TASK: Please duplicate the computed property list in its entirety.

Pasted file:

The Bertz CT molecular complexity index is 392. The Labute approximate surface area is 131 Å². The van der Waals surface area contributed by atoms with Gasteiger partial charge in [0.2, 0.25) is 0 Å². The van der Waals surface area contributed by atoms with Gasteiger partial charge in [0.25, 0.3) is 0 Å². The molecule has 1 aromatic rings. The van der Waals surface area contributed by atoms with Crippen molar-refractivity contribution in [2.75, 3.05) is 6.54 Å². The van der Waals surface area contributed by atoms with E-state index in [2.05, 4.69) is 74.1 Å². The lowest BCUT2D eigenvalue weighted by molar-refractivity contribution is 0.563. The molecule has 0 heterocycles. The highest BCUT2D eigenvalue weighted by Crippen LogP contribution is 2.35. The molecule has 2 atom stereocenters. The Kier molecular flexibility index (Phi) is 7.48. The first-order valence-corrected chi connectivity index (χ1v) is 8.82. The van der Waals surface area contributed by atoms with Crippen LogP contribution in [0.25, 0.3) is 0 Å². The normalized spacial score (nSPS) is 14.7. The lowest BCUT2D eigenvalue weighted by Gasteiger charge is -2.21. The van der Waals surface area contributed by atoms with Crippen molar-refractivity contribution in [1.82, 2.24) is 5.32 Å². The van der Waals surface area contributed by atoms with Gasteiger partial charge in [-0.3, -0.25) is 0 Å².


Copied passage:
The Bertz CT molecular complexity index is 392. The Labute approximate surface area is 131 Å². The van der Waals surface area contributed by atoms with Gasteiger partial charge in [0.2, 0.25) is 0 Å². The van der Waals surface area contributed by atoms with Gasteiger partial charge in [0.25, 0.3) is 0 Å². The molecule has 1 aromatic rings. The van der Waals surface area contributed by atoms with Crippen molar-refractivity contribution in [2.75, 3.05) is 6.54 Å². The van der Waals surface area contributed by atoms with E-state index in [2.05, 4.69) is 74.1 Å². The lowest BCUT2D eigenvalue weighted by molar-refractivity contribution is 0.563. The molecule has 0 heterocycles. The highest BCUT2D eigenvalue weighted by Crippen LogP contribution is 2.35. The molecule has 2 atom stereocenters. The Kier molecular flexibility index (Phi) is 7.48. The first-order valence-corrected chi connectivity index (χ1v) is 8.82. The van der Waals surface area contributed by atoms with Crippen LogP contribution in [0.25, 0.3) is 0 Å². The normalized spacial score (nSPS) is 14.7. The lowest BCUT2D eigenvalue weighted by Gasteiger charge is -2.21. The van der Waals surface area contributed by atoms with Crippen molar-refractivity contribution in [1.82, 2.24) is 5.32 Å². The van der Waals surface area contributed by atoms with Gasteiger partial charge in [-0.3, -0.25) is 0 Å².